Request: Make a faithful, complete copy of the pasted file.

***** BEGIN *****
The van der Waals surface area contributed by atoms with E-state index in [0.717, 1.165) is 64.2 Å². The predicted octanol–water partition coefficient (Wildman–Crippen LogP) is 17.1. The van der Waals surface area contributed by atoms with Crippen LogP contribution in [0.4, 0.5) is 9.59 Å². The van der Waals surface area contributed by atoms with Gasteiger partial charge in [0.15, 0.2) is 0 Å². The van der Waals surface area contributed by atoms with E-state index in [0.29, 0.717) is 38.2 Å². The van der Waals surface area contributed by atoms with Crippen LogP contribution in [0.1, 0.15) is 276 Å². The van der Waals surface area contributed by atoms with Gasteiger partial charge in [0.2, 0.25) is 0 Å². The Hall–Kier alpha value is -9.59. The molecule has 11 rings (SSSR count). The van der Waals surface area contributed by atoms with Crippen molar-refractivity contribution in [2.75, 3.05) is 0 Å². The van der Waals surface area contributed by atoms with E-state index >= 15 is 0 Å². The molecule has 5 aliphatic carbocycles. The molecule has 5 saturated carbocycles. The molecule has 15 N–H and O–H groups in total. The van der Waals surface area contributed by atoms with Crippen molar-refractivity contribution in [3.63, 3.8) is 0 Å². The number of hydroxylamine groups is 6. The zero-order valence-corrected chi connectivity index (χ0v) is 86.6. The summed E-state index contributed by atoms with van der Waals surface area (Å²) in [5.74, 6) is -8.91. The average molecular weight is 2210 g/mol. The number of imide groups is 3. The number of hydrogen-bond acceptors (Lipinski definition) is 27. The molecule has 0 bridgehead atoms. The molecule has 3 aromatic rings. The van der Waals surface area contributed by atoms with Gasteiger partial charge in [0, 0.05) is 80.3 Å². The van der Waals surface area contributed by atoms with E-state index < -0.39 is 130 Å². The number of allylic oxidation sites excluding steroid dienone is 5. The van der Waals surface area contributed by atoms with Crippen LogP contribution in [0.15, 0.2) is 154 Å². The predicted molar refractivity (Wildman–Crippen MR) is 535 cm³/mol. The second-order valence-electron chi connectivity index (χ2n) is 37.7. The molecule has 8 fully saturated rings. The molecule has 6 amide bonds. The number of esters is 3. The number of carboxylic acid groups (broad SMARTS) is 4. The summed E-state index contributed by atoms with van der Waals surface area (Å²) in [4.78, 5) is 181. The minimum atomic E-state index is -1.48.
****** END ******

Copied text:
The van der Waals surface area contributed by atoms with E-state index in [0.717, 1.165) is 64.2 Å². The predicted octanol–water partition coefficient (Wildman–Crippen LogP) is 17.1. The van der Waals surface area contributed by atoms with Crippen LogP contribution in [0.4, 0.5) is 9.59 Å². The van der Waals surface area contributed by atoms with Gasteiger partial charge in [0.15, 0.2) is 0 Å². The van der Waals surface area contributed by atoms with E-state index in [0.29, 0.717) is 38.2 Å². The van der Waals surface area contributed by atoms with Crippen LogP contribution in [0.1, 0.15) is 276 Å². The van der Waals surface area contributed by atoms with Gasteiger partial charge in [0.2, 0.25) is 0 Å². The Hall–Kier alpha value is -9.59. The molecule has 11 rings (SSSR count). The van der Waals surface area contributed by atoms with Crippen molar-refractivity contribution in [2.75, 3.05) is 0 Å². The van der Waals surface area contributed by atoms with E-state index >= 15 is 0 Å². The molecule has 5 aliphatic carbocycles. The molecule has 5 saturated carbocycles. The molecule has 15 N–H and O–H groups in total. The van der Waals surface area contributed by atoms with Crippen molar-refractivity contribution in [3.63, 3.8) is 0 Å². The number of hydroxylamine groups is 6. The zero-order valence-corrected chi connectivity index (χ0v) is 86.6. The summed E-state index contributed by atoms with van der Waals surface area (Å²) in [5.74, 6) is -8.91. The average molecular weight is 2210 g/mol. The number of imide groups is 3. The number of hydrogen-bond acceptors (Lipinski definition) is 27. The molecule has 0 bridgehead atoms. The molecule has 3 aromatic rings. The van der Waals surface area contributed by atoms with Gasteiger partial charge in [0, 0.05) is 80.3 Å². The van der Waals surface area contributed by atoms with E-state index < -0.39 is 130 Å². The number of allylic oxidation sites excluding steroid dienone is 5. The van der Waals surface area contributed by atoms with Crippen LogP contribution in [0.15, 0.2) is 154 Å². The predicted molar refractivity (Wildman–Crippen MR) is 535 cm³/mol. The second-order valence-electron chi connectivity index (χ2n) is 37.7. The molecule has 8 fully saturated rings. The molecule has 6 amide bonds. The number of esters is 3. The number of carboxylic acid groups (broad SMARTS) is 4. The summed E-state index contributed by atoms with van der Waals surface area (Å²) in [4.78, 5) is 181. The minimum atomic E-state index is -1.48.